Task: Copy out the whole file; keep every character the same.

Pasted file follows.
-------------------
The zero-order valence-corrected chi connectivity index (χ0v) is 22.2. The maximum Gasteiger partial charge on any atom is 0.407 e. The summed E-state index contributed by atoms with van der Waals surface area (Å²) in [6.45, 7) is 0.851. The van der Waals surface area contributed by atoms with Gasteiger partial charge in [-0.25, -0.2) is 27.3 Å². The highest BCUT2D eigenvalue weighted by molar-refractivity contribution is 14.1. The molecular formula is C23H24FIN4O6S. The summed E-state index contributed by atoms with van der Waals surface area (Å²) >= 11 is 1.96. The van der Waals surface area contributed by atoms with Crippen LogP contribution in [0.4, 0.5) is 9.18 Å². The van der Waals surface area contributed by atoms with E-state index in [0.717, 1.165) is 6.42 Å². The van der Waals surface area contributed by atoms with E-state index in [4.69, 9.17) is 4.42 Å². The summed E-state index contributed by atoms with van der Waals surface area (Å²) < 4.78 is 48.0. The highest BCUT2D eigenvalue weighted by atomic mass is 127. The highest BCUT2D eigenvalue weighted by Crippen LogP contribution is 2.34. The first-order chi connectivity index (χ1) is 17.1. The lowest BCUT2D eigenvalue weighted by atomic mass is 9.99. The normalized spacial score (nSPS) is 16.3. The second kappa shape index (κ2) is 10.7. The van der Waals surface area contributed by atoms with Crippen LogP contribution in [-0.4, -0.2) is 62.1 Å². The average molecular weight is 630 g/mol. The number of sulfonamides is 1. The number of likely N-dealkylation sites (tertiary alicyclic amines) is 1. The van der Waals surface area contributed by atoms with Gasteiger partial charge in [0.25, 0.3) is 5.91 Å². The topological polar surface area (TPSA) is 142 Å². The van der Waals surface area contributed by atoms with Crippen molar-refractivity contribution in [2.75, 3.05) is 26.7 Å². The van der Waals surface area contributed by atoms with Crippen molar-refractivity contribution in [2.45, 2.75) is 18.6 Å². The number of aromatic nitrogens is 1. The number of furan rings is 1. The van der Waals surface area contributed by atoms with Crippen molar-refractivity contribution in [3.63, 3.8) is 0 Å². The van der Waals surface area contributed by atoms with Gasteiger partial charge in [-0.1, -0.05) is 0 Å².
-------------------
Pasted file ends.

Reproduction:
The zero-order valence-corrected chi connectivity index (χ0v) is 22.2. The maximum Gasteiger partial charge on any atom is 0.407 e. The summed E-state index contributed by atoms with van der Waals surface area (Å²) in [6.45, 7) is 0.851. The van der Waals surface area contributed by atoms with Gasteiger partial charge in [-0.25, -0.2) is 27.3 Å². The highest BCUT2D eigenvalue weighted by molar-refractivity contribution is 14.1. The molecular formula is C23H24FIN4O6S. The summed E-state index contributed by atoms with van der Waals surface area (Å²) >= 11 is 1.96. The van der Waals surface area contributed by atoms with Crippen LogP contribution in [0.4, 0.5) is 9.18 Å². The van der Waals surface area contributed by atoms with E-state index in [0.717, 1.165) is 6.42 Å². The van der Waals surface area contributed by atoms with E-state index in [4.69, 9.17) is 4.42 Å². The summed E-state index contributed by atoms with van der Waals surface area (Å²) < 4.78 is 48.0. The highest BCUT2D eigenvalue weighted by atomic mass is 127. The highest BCUT2D eigenvalue weighted by Crippen LogP contribution is 2.34. The first-order chi connectivity index (χ1) is 17.1. The lowest BCUT2D eigenvalue weighted by atomic mass is 9.99. The normalized spacial score (nSPS) is 16.3. The second kappa shape index (κ2) is 10.7. The van der Waals surface area contributed by atoms with Crippen LogP contribution in [-0.4, -0.2) is 62.1 Å². The average molecular weight is 630 g/mol. The number of sulfonamides is 1. The number of likely N-dealkylation sites (tertiary alicyclic amines) is 1. The van der Waals surface area contributed by atoms with Gasteiger partial charge in [0.25, 0.3) is 5.91 Å². The topological polar surface area (TPSA) is 142 Å². The van der Waals surface area contributed by atoms with Crippen molar-refractivity contribution in [2.75, 3.05) is 26.7 Å². The van der Waals surface area contributed by atoms with Crippen molar-refractivity contribution in [2.45, 2.75) is 18.6 Å². The number of aromatic nitrogens is 1. The number of furan rings is 1. The van der Waals surface area contributed by atoms with Crippen molar-refractivity contribution in [3.63, 3.8) is 0 Å². The van der Waals surface area contributed by atoms with Gasteiger partial charge in [-0.1, -0.05) is 0 Å².